[Watkins] testified that he had been in a relationship with Zinetta Davis for about 11/2 years (T: 389). [Watkins] testified that during his relationship with Davis, she would at times masturbate him, and then wipe him off with a towel or rag. He said that he did not see the items that Davis used to wipe him (T: 394-95). [Watkins] claimed that his relationship with Davis ended because he had gotten into a fight with Davis's brother. He denied that Davis broke up with him after seeing her [sic] in JHW's bedroom (T: 401-02). [Watkins] denied that he was in JHW's bedroom on May 29, 2001, and claimed not to remember testifying at his first trial that he was in JHW's bedroom (T: 402, 418-19).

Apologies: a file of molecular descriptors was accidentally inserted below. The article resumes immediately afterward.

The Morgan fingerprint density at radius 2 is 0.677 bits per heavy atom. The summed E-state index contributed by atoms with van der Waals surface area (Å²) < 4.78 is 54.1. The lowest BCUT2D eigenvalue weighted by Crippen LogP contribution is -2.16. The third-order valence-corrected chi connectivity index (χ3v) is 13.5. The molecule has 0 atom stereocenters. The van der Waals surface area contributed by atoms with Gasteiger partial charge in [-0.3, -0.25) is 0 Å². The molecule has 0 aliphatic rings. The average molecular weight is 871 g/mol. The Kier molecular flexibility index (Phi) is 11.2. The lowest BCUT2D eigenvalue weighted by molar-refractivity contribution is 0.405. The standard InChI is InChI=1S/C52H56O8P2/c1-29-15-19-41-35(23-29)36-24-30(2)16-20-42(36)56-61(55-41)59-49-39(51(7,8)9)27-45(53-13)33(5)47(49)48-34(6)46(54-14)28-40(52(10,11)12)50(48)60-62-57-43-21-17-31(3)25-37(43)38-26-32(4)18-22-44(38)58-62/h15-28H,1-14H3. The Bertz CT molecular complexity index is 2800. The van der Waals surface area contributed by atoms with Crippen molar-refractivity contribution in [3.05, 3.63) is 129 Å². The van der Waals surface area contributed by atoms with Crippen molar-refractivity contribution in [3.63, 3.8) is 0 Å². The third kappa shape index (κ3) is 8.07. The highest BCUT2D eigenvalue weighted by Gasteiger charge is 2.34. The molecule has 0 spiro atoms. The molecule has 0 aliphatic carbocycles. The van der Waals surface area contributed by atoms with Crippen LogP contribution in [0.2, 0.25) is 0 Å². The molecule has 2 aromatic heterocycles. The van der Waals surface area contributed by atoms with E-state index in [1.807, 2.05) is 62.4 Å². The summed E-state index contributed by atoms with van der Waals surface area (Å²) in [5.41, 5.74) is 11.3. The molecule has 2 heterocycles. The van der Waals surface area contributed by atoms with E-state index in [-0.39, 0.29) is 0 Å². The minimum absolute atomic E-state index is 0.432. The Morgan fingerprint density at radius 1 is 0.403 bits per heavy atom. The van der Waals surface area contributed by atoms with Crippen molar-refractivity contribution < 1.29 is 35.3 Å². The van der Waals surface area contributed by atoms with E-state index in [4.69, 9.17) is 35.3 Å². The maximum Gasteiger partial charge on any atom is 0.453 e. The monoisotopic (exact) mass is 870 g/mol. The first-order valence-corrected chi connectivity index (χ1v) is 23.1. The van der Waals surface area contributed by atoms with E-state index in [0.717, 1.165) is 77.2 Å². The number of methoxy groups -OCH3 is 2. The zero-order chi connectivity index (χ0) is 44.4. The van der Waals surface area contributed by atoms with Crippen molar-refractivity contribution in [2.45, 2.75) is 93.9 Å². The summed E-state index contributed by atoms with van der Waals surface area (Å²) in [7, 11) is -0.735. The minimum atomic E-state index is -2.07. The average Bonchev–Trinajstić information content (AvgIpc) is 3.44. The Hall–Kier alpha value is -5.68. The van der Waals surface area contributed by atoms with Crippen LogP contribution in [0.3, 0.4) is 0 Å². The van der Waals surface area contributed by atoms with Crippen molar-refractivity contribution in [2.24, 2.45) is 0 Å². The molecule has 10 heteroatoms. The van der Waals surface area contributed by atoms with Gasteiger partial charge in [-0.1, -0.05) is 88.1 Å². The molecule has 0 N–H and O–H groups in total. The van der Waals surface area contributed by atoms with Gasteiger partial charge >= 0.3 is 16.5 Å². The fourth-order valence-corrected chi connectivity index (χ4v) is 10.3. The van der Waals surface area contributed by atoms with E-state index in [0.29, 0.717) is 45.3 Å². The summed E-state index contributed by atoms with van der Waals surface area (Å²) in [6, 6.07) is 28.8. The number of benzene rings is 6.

He claimed that about three weeks before he was arrested on May 29, 2001, he and Davis stayed at the home of his cousin, Tashia Godly-Hall for about two weeks, while Davis's children stayed with their grandmother (T: 392-94).

Godly-Hall testified that she went out of town for six days beginning about May 20, 2001. She gave her house key to [Watkins], and twice spoke to him when she called her house while she was gone (T: 422-23).*fn5